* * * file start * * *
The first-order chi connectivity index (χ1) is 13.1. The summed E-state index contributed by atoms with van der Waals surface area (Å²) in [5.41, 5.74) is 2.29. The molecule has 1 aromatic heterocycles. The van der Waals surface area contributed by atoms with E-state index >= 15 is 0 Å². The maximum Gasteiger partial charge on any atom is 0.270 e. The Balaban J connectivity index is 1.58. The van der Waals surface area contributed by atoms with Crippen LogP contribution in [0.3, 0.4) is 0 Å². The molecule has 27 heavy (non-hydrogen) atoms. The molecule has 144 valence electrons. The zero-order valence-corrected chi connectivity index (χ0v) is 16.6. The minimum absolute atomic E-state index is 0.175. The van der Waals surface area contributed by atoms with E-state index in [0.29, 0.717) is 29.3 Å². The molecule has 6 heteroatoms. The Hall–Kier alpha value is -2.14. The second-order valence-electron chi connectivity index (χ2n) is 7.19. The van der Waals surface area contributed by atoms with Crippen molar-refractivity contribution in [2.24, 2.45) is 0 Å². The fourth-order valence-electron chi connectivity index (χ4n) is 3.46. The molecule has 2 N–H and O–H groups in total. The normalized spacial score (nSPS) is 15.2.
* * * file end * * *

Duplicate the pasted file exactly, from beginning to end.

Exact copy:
The first-order chi connectivity index (χ1) is 13.1. The summed E-state index contributed by atoms with van der Waals surface area (Å²) in [5.41, 5.74) is 2.29. The molecule has 1 aromatic heterocycles. The van der Waals surface area contributed by atoms with E-state index >= 15 is 0 Å². The maximum Gasteiger partial charge on any atom is 0.270 e. The Balaban J connectivity index is 1.58. The van der Waals surface area contributed by atoms with Crippen LogP contribution in [0.3, 0.4) is 0 Å². The molecule has 27 heavy (non-hydrogen) atoms. The molecule has 144 valence electrons. The zero-order valence-corrected chi connectivity index (χ0v) is 16.6. The minimum absolute atomic E-state index is 0.175. The van der Waals surface area contributed by atoms with E-state index in [0.29, 0.717) is 29.3 Å². The molecule has 6 heteroatoms. The Hall–Kier alpha value is -2.14. The second-order valence-electron chi connectivity index (χ2n) is 7.19. The van der Waals surface area contributed by atoms with Crippen molar-refractivity contribution in [2.24, 2.45) is 0 Å². The fourth-order valence-electron chi connectivity index (χ4n) is 3.46. The molecule has 2 N–H and O–H groups in total. The normalized spacial score (nSPS) is 15.2.